Hoot Owl, Master of Disguise by Sean Taylor, illustrated by Jean Jullien
A very hungry owl uses a unique approach to find his dinner in this silly picture book. Hoot Owl is a master of disguise, so he as he hunts in the dark night, he switches into different costumes to trick his prey. First, he sees a rabbit and so he puts on his carrot disguise. It doesn’t work to tempt the rabbit, so he moves on to a lamb. Hoot Owl disguises himself as a mother sheep to lure the lamb closer, but that doesn’t work either. Maybe a pigeon will be fooled by his clever birdbath costume? Nope. Then finally, he finds something to eat that can’t move away – pepperoni pizza! But will his waiter costume work?
The voice of owl as the narrator for the story is so much fun to read aloud. He is brazen, confident and sure that eventually his unique approach to hunting will work out. Never daunted by disappointment, he moves on to the next meal quickly and eagerly. Throughout, Hoot Owl expresses himself in metaphors and playful language. The night is “black as burnt toast” and his eyes “glitter like sardines” when they see the pizza.
Jullien’s illustrations are bold and gorgeous. The colors are bright and fun, the orange of owl popping against that black night sky. Hoot Owl’s personality shines on the page, his head peeking out from various angles as he hunts his prey.
This playful picture book is a great read aloud, bright, funny and impressive. Appropriate for ages 3-5.
Reviewed from library copy.
The Dark by Lemony Snicket, illustrated by Jon Klassen
Laszlo is scared of the dark. You know, that darkness that is always there, hiding in corners and behind the shower curtain, and especially the dark that lives down in the basement. At night the dark would spread around the entire old creaky house and all of its staircases, but in the day it retreated to the basement. Laszlo would visit the dark every morning, from the top of the steps into the black basement. He would say hi, thinking that maybe then the dark wouldn’t feel the need to visit him in his room at night anymore. But that didn’t work, the dark still came at night. Luckily Laszlo slept with a flashlight on his pillow and a nightlight on the wall, so the dark stayed away. That is until one night when his nightlight burned out and the dark started talking to Laszlo.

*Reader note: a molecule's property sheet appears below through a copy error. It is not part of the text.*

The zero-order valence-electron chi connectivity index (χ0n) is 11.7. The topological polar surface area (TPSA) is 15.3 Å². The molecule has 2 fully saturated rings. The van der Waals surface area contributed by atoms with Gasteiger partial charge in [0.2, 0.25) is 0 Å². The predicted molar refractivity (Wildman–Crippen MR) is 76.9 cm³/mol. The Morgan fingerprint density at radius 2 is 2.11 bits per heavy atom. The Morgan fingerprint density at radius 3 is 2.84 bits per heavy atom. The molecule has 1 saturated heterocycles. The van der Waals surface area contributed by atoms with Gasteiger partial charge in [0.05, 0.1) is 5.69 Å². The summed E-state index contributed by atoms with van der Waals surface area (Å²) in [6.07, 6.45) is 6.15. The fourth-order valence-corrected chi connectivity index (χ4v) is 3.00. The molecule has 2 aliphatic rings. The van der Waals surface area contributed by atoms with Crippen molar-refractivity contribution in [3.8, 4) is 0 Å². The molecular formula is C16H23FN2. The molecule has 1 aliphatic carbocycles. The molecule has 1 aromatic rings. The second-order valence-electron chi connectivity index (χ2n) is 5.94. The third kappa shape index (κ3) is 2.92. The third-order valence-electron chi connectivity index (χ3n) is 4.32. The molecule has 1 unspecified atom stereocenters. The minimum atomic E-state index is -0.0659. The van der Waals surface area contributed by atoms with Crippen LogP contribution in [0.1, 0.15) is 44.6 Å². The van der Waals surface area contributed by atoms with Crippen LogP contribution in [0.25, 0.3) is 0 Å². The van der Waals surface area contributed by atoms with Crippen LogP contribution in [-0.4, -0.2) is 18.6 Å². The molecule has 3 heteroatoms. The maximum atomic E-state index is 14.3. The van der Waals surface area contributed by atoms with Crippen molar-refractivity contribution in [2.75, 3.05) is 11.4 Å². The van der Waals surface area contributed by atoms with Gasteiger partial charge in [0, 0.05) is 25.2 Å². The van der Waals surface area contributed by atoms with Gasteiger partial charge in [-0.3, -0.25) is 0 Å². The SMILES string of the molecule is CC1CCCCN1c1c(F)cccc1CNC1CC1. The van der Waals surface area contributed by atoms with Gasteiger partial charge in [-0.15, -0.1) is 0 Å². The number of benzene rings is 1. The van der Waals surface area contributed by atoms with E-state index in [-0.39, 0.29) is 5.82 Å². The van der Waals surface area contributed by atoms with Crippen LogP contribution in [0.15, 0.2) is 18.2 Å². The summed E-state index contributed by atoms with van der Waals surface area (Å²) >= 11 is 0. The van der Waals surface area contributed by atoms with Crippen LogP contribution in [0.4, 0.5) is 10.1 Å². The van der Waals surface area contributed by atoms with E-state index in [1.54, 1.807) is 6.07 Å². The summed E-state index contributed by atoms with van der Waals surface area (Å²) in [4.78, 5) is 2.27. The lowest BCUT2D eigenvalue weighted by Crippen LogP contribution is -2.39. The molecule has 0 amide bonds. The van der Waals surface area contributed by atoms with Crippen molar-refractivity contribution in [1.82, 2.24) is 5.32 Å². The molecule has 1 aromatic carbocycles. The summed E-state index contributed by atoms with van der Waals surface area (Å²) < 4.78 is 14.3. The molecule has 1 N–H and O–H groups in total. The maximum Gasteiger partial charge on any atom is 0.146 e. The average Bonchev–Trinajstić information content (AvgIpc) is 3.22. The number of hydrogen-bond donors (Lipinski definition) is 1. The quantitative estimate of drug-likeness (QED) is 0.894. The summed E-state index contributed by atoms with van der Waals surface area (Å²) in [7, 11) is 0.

I can’t think of a stronger author and illustrator match than this one. Snicket turns on the creep factor in this book in a way that will have children leaning in closer, cuddling tighter, and listening to every single word. There are the noises of the house, the scary basement, and the series of staircases. But mostly there is the darkness itself, a second character in the book and written about with almost poetic phrasing. This is one beautifully written book.
Klassen plays so much with light and shadow here. He uses the darkness beautifully as both a frame for his images but also as the thick lines of objects. Then there are the pictures of the cool daylight and the fierce warmth of the nightlight that burns almost like a flame. This is one beautifully illustrated book.